Pandemic Architecture Competition attempts to open up a dialogue and create a think tank, looking for ideas from the architectural and design community about the future of the living, the workspace, the public space and the tourism industry.
Why do you support this competition?
Any effort that looks forward towards new ways of living is a great endeavor and should be embraced by designers. It is important to look at how we can turn our work into a positive agent, rather than merely a passive background to a society in isolation.
Why do you believe this is the correct timing for such competition to take place? What are you experiencing in your country due to covid-19?
In Amsterdam, a city shy of 1 million people, the wealth of green space has become a valuable asset – 20 minutes of ‘green time’ a day helps to give us a healthy and humane approach to our present situation. Recently, during one such 20 minute walk – and while watching people in groups of two walking and exercising – I thought that instead of isolation, we could talk about togetherness: a condition in which every country, organization and family participates in a global effort to reduce the impact of the coronavirus pandemic.
This is the right moment to think about our future, to organize our networks and to challenge our habits.
It is the right moment to take ourselves and our society one step further.
“I am looking forward to proposals that range from private to public, interior to urban and those that show an innovative use of technology. In a way, this is an opportunity to reshape our world in every respect towards healthy living.”
What are you expecting from the participants?
I am looking forward to proposals that range from private to public, interior to urban and those that show an innovative use of technology. In a way, this is an opportunity to reshape our world in every respect towards healthy living.
What is your opinion regarding the pandemic reality we are experiencing? ‘
To my mind, the pandemic reality of our present is living proof of our global connectedness. Physical connection is what we all need and desire. The global efforts of people to disconnect, however, is almost impossible to comprehend… But most importantly, the efforts of everyone risking their lives to save others is almost impossible to fathom…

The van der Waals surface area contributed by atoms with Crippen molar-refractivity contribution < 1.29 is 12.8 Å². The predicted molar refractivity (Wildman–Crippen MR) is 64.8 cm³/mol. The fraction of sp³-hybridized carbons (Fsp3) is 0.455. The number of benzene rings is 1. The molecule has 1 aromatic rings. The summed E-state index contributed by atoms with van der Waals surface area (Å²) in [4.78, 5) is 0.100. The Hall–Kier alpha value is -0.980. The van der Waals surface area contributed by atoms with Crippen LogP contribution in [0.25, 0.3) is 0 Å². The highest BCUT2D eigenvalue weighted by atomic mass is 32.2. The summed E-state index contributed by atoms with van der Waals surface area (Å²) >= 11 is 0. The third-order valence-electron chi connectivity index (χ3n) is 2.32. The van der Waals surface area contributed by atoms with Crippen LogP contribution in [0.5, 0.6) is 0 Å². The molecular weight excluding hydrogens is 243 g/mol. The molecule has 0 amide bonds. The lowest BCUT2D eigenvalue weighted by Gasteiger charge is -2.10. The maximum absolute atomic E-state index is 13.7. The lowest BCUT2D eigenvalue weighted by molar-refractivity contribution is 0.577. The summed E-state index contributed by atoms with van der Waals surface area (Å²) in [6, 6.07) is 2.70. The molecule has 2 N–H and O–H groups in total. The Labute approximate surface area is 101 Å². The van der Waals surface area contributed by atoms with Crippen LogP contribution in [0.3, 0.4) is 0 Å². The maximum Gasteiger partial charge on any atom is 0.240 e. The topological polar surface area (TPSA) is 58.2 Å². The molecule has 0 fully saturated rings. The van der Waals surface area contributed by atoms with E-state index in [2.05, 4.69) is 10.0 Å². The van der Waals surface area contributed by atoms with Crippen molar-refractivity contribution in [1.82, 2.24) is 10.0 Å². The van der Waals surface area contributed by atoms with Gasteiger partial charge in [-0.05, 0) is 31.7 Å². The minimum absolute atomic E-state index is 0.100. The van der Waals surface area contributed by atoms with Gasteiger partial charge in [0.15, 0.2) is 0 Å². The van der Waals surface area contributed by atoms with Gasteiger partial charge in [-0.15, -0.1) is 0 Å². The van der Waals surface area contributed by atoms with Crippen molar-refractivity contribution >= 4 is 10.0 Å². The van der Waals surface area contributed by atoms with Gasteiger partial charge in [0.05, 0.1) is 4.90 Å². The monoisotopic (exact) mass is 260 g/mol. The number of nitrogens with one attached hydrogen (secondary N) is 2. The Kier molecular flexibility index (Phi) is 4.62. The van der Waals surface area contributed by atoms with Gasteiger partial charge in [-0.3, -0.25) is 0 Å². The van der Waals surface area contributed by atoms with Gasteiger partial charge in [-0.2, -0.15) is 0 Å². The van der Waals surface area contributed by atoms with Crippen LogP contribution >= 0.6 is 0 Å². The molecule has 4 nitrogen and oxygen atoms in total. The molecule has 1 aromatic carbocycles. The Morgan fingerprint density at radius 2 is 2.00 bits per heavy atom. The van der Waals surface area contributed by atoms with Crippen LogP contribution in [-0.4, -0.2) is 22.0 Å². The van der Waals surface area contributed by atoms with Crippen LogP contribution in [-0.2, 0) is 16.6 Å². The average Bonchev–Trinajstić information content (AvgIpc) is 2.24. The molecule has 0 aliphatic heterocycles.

We all play a small part in this out-of-scale phenomenon. The willpower of designers to contribute to this reality is admirable and fills me with optimism for what comes next.
Is there anything you would like to point out regarding the criteria of the competition?
In moments of crisis, we need to think disruptively in order to create change. Innovations with a human and a nature focus would provide the greatest contribution.
About Marianthi Tatari
Marianthi is an Associate Director at UNStudio, a knowledge-driven architecture and design practice in Amsterdam, Frankfurt, Shanghai and Hong Kong. In her role she is leading projects with a focus on design, organization, and bridging bold ideas with practice methodology.
Marianthi has worked worldwide in over 15 countries with projects in architecture, urbanism and interior design. She has led the Architectural Guidelines design for the Metro Network in Doha. Her current projects include the Booking.com Campus in Amsterdam and the Residences at Mandarin Oriental in Istanbul. As a true systems thinker, Marianthi takes a scalar approach to design, addressing issues of experience, identity and sense of place in various scales and typologies. Her heart lies in creating places that inspire the best connections among people.
Pandemic Architecture is an International Ideas Competition curated by the Design Ambassador for ARCHISEARCH.gr
Extraordinary times” require extraordinary design.
What Can Architecture Do for our Health?
As the world faces new globalized health threats, there is a need to design the home/ the city of tomorrow, living in times whereas pandemics and viruses will be part of our everyday life.
By designing for the needs of a pandemic reality, architects act as guarantors and guardians of the Public Health of a community.
Virus outbreaks have their impact on urban space as well as on the living of millions of people.
When millions of people are isolated and working from home, what features should a home have?
When people can’t travel, what is the role of the hotels?
When crowds are not allowed at public spaces, how cities and public spaces change?
In terms of health centres and interior design, what are the hygienic architectural details of the pandemic reality?
Find more here!
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